Tapeworms have no insect vectors as is the case for other parasitic diseases. Human beings are the natural definitive hosts of T. saginata and T. solium. Tapeworms predominantly dwells in the intestine of their human hosts for up to 20 years and above, and their larval forms (known as cysticerci) can contaminate the food or water of the parasites intermediate host (cattle or pig) including that of humans from which they go on to infect human hosts. Cysticerci (singular: cysticercus) which can also be called bladderworm is very infectious to humans, and they are predominantly found in the muscles of their intermediate hosts. Metacestodes are specifically the larval forms of T. solium tapeworms. However, both cysticerci and metacestodes can sometimes be used synonymously to describe the larval stages of tapeworms. Both cysticerci and metacestodes cause even more dangerous pathological damage in the human hosts than the intestinal cestodes (the adult worms). While the adult tapeworms can only be found in the small intestine of humans, the larval forms of tapeworms (including cysticerci and metacestodes) can develop in the tissues of various intermediate hosts that may be invertebrates (insects) or vertebrates (pigs and cow).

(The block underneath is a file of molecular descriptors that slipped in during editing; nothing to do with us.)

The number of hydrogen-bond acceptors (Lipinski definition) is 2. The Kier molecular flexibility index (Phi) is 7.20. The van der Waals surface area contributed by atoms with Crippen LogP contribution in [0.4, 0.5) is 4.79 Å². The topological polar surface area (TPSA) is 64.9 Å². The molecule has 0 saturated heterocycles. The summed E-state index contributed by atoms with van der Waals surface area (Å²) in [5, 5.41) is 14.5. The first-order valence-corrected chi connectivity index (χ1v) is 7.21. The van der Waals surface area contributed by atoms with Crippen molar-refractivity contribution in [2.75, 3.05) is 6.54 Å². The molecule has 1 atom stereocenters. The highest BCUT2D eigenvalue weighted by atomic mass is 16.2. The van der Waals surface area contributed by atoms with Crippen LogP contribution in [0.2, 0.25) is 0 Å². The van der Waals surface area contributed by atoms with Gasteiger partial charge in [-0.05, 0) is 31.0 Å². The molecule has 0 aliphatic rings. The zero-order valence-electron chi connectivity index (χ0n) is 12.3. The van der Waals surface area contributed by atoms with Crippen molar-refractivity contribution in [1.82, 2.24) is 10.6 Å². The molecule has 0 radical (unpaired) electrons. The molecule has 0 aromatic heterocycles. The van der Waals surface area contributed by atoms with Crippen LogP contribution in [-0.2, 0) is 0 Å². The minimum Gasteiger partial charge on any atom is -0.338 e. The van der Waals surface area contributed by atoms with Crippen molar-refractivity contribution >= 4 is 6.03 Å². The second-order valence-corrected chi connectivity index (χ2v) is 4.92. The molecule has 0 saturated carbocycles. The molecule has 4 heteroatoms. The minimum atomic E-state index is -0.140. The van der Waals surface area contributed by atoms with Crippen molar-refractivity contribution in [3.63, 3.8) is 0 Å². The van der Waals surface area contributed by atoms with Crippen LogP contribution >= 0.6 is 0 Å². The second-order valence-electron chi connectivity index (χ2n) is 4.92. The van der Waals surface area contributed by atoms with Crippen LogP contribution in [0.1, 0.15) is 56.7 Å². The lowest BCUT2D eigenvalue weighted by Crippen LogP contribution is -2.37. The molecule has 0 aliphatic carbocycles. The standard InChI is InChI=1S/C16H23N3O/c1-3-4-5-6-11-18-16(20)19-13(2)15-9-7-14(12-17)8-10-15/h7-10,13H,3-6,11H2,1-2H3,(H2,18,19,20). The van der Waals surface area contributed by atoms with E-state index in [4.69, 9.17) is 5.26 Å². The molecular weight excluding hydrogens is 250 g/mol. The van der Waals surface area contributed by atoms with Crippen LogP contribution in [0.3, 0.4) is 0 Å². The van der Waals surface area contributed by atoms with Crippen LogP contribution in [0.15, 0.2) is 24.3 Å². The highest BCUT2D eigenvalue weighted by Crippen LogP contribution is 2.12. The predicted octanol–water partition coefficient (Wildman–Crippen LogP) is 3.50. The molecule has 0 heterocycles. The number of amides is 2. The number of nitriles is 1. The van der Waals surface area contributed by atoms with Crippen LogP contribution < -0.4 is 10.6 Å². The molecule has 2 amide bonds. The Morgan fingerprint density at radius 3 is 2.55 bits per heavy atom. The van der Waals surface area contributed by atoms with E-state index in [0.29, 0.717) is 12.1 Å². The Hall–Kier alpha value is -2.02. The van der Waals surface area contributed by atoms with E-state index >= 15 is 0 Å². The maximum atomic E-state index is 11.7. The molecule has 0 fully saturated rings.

Clinical signs and symptoms of taeniasis
Clinically, T. saginata infection is asymptomatic in infected patients, and symptoms may include abdominal pains, diarrhea, vomiting, appetite loss or gain, and loss of weight. Many human infections with beef tapeworm may go clinically undetected, and patients only become aware of T. saginata infection following the natural passage of proglottids from the patient’s anus or the presence of segments in the stool. Proglottids of T. saginata may occasionally block the duct of the appendix, and this may subject the patient to an appendectomy. Though symptoms of pork tapeworm infection may be comparable to those of beef tapeworm infection, cysticercosis however, is the most significant clinical symptom of T. solium infection in humans. T. solium occasionally cause a series of neurological damage known as neurocysticercosis (epilepsy) in infected patients. Aside the muscles and the nervous system, T. solium may also affect the eyes of infected patients including other vital organs such as the heart and liver. Fever, muscular pains and other inflammatory reactions may ensue in patients following the death of T. solium metacestodes. It is noteworthy that the metacestodes of T. solium are notorious in colonizing various vital organs and tissues of human beings following the invasion of the parasite into the body.
Pathogenesis of taeniasis